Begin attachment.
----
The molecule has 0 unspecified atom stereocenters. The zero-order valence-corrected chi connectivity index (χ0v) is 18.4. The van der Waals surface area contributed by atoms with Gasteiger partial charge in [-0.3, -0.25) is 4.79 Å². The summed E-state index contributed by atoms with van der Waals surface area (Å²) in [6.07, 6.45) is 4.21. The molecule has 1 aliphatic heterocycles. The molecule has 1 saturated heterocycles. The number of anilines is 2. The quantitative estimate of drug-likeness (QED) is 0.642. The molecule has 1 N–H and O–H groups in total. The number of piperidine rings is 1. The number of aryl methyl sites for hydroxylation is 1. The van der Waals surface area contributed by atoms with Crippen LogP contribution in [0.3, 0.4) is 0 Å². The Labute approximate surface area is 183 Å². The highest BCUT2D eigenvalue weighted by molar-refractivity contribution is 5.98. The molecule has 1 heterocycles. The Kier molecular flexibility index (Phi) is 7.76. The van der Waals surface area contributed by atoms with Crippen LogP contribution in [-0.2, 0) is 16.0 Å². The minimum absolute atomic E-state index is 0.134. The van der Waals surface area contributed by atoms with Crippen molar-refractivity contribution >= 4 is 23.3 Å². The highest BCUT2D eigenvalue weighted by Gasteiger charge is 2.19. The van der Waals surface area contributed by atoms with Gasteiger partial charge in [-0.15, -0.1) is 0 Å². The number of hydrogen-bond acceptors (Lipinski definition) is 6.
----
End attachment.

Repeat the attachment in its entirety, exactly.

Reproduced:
The molecule has 0 unspecified atom stereocenters. The zero-order valence-corrected chi connectivity index (χ0v) is 18.4. The van der Waals surface area contributed by atoms with Gasteiger partial charge in [-0.3, -0.25) is 4.79 Å². The summed E-state index contributed by atoms with van der Waals surface area (Å²) in [6.07, 6.45) is 4.21. The molecule has 1 aliphatic heterocycles. The molecule has 1 saturated heterocycles. The number of anilines is 2. The quantitative estimate of drug-likeness (QED) is 0.642. The molecule has 1 N–H and O–H groups in total. The number of piperidine rings is 1. The number of aryl methyl sites for hydroxylation is 1. The van der Waals surface area contributed by atoms with Crippen LogP contribution in [0.3, 0.4) is 0 Å². The Labute approximate surface area is 183 Å². The highest BCUT2D eigenvalue weighted by molar-refractivity contribution is 5.98. The molecule has 1 heterocycles. The Kier molecular flexibility index (Phi) is 7.76. The van der Waals surface area contributed by atoms with Crippen LogP contribution in [-0.2, 0) is 16.0 Å². The minimum absolute atomic E-state index is 0.134. The van der Waals surface area contributed by atoms with Crippen molar-refractivity contribution >= 4 is 23.3 Å². The highest BCUT2D eigenvalue weighted by Gasteiger charge is 2.19. The van der Waals surface area contributed by atoms with Gasteiger partial charge in [-0.15, -0.1) is 0 Å². The number of hydrogen-bond acceptors (Lipinski definition) is 6.